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RS61 - Willpower

Release date: May 20, 2012

This episode of Rationally Speaking is all about the age-old problem of willpower: why don't we do what we know is best for us? Massimo introduces some of the early philosophical approaches to this puzzle, and then Massimo and Julia go over more recent scientific research on the issue (for example: does resisting temptation deplete your reserves of willpower, or does it strengthen your willpower "muscle"?). They also examine possible solutions to the problem, including betting and precommitment, and online programs that can help.

Julia's pick:
Massimo's pick:





The Procrastination Equation: How to Stop Putting Things Off and Start Getting Stuff Done
Why It's OK to Let Apps Make You a Better Person

Reader Comments (9)

15 min. into the discussion, Julia mentions that "they should also test what happens when people think they had been given a sugar pill..."

In fact, Carol Dweck (famous for her mindset research) has done something along the same lines, and she contends that it's all about the mindset ( Arguing the other side is Roy Baumeister, who does a lot of research into ego-depletion and has several experiments which claim to control for this (sweet-tasting sugar-free drinks are used as placebos).

Thanks for the excellent (as usual) podcast!

May 21, 2012 | Unregistered CommenterGal

Julia mentions the same research at 22 min. Next time I shall wait before I post! :)


May 21, 2012 | Unregistered CommenterGal

Regarding the hypothesis "willpower depletes glucose" which study are you referencing? AFAIK it has been discredited already, see:

May 22, 2012 | Unregistered CommenterRoland

Is it rational for you to make sacrifices now for some future "you" who doesn't even exist?

May 23, 2012 | Unregistered CommenterMax

Deja vu! Wasn't there something else with a strangely specific side effect?

May 23, 2012 | Unregistered CommenterComment1

Don't I recall this being broadcast before?

June 1, 2012 | Unregistered CommenterJohn Moriarty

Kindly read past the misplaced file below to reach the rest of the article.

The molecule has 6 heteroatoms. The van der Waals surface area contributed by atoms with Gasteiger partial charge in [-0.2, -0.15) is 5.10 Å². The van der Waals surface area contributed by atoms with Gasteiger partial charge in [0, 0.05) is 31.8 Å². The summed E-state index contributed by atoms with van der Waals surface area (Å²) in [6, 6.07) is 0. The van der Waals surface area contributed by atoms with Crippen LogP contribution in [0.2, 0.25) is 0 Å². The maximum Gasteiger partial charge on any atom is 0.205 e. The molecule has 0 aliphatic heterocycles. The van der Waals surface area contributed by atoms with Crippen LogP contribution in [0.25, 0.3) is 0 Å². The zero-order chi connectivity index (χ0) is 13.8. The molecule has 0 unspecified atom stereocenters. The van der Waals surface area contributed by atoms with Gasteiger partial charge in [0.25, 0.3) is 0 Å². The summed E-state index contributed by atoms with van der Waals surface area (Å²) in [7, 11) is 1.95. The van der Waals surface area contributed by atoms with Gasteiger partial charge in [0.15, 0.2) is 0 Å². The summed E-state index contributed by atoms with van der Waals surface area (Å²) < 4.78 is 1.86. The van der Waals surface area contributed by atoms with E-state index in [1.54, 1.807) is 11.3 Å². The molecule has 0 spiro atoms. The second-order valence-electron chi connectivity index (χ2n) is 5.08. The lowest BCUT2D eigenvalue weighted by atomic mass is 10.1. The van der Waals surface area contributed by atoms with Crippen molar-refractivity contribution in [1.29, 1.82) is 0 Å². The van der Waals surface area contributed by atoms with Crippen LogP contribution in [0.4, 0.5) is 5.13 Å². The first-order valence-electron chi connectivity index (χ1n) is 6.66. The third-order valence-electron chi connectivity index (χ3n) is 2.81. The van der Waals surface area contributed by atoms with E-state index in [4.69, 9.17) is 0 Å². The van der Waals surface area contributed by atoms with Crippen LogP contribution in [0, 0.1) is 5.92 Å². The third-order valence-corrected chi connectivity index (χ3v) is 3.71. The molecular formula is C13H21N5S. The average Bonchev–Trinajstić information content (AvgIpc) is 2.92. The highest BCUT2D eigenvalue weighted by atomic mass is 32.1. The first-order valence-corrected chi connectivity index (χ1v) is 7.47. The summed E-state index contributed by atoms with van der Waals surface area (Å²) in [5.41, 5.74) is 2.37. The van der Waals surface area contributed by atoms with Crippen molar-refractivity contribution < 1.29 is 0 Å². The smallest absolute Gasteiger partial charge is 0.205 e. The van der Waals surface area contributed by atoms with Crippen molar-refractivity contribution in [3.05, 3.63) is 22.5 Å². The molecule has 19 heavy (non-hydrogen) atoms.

Massimo mentions research suggesting that intrinsically religious people, especially those with a monotheistic, Judeo-Christian belief system, have more willpower than the non-religious. He speculates that this additional willpower might be a result of practicing self-denial from an early age. Could it not also (or additionally) be a sort of "Princess Alice" effect, with "God" as Princess Alice? (see this paper: Princess Alice is Watching You or Jesse Bering's book, "The Belief Instinct") If one really believed that someone were constantly watching and judging one's actions, it would probably be a boost to willpower!

June 3, 2012 | Unregistered Commenterhai-ting

A very enjoyable and very instructive episode.

One little criticism though: sometimes (frequently?) procrastination stems from us not identifying with goals on which certain tasks are grounded. For instance, a low efficiency at work (hardly getting anything done) could be mere procrastination, but it could equally well be a sign of the person not thriving at work, or a sign of work not being conducive for work, etc.

January 2, 2013 | Unregistered Commenterislandletters
So glad to learn that chocolate cookies increase performance over radishes.

So we have to contrast our daydreaming goal, itself psychologically satisfying, with our present reality in order to motivate ourselves to accomplish our real goals.

Actually a theologically brilliant point that if a person believes the mere thought of some conduct condemns them to hell, they really have no incentive to abstain from actually engaging in that conduct. This argument itself favors interpreting religion in such a way as to only condemn actual conduct (actus rea), or at least a mental commitment to actually engage in conduct (mens rea).

A brilliant physician in the 1950s once developed a method to help his patients lose weight. The physician would weigh the patients, examine them, take note of their build and height, and determine how many pounds he thought the patient should lose. Then the physician would say, "I have a guaranteed way to help you lose X pounds, but it is very expensive, you will have to bring me X number of hundred dollar bills." The patients, often desperate to lose the weight, would indeed usually bring in X number of hundred dollar bills. The physician would then say "Ok, this is my method for you losing weight: I want you to lose X pounds. You will come to my office once a month and I will weigh you. For every pound you lose, I will give you a hundred dollar bill. You must keep the weight off and continue to lose more until you have lost all X pounds to get all your money back." As ridiculous as this method might seem, the physician reported that more than 90% of his patients complied completely and lost all the weight that he requested, and got all their money back. As for the other 10%, I guess the physician got paid really well for just weighing someone once a month. Or perhaps he had to diagnose them further, as they possibly had some serious disease causing their obesity.
January 24, 2018 | Unregistered CommenterJameson

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